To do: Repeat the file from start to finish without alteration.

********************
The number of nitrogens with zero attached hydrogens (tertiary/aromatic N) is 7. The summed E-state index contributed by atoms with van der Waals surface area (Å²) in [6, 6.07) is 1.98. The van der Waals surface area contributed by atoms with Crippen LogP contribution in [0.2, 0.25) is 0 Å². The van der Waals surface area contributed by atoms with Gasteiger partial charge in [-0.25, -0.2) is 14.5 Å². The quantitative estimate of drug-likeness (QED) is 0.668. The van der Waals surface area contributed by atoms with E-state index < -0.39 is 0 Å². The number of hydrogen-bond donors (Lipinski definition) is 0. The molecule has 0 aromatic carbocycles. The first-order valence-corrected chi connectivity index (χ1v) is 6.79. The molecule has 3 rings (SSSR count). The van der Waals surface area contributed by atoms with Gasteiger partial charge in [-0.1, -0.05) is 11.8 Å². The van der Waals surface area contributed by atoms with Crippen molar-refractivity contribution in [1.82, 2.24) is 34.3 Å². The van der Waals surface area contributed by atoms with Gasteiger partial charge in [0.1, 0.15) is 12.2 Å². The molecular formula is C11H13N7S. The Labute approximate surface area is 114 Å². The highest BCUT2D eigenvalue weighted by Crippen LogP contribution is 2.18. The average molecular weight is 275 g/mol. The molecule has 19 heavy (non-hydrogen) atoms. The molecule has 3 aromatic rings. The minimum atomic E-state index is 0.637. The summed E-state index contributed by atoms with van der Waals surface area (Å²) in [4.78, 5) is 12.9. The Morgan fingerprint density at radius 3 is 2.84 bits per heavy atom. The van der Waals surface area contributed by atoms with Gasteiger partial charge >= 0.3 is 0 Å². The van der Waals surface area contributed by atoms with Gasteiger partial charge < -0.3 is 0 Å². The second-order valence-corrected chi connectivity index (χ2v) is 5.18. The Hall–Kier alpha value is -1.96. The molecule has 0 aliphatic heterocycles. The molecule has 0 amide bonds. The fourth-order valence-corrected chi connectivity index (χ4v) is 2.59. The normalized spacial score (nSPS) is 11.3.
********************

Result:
The number of nitrogens with zero attached hydrogens (tertiary/aromatic N) is 7. The summed E-state index contributed by atoms with van der Waals surface area (Å²) in [6, 6.07) is 1.98. The van der Waals surface area contributed by atoms with Crippen LogP contribution in [0.2, 0.25) is 0 Å². The van der Waals surface area contributed by atoms with Gasteiger partial charge in [-0.25, -0.2) is 14.5 Å². The quantitative estimate of drug-likeness (QED) is 0.668. The van der Waals surface area contributed by atoms with E-state index < -0.39 is 0 Å². The number of hydrogen-bond donors (Lipinski definition) is 0. The molecule has 0 aromatic carbocycles. The first-order valence-corrected chi connectivity index (χ1v) is 6.79. The molecule has 3 rings (SSSR count). The van der Waals surface area contributed by atoms with Gasteiger partial charge in [-0.1, -0.05) is 11.8 Å². The van der Waals surface area contributed by atoms with Crippen molar-refractivity contribution in [1.82, 2.24) is 34.3 Å². The van der Waals surface area contributed by atoms with Gasteiger partial charge in [0.1, 0.15) is 12.2 Å². The molecular formula is C11H13N7S. The Labute approximate surface area is 114 Å². The highest BCUT2D eigenvalue weighted by Crippen LogP contribution is 2.18. The average molecular weight is 275 g/mol. The molecule has 19 heavy (non-hydrogen) atoms. The molecule has 3 aromatic rings. The minimum atomic E-state index is 0.637. The summed E-state index contributed by atoms with van der Waals surface area (Å²) in [4.78, 5) is 12.9. The Morgan fingerprint density at radius 3 is 2.84 bits per heavy atom. The van der Waals surface area contributed by atoms with Gasteiger partial charge >= 0.3 is 0 Å². The van der Waals surface area contributed by atoms with Gasteiger partial charge < -0.3 is 0 Å². The second-order valence-corrected chi connectivity index (χ2v) is 5.18. The Hall–Kier alpha value is -1.96. The molecule has 0 aliphatic heterocycles. The molecule has 0 amide bonds. The fourth-order valence-corrected chi connectivity index (χ4v) is 2.59. The normalized spacial score (nSPS) is 11.3.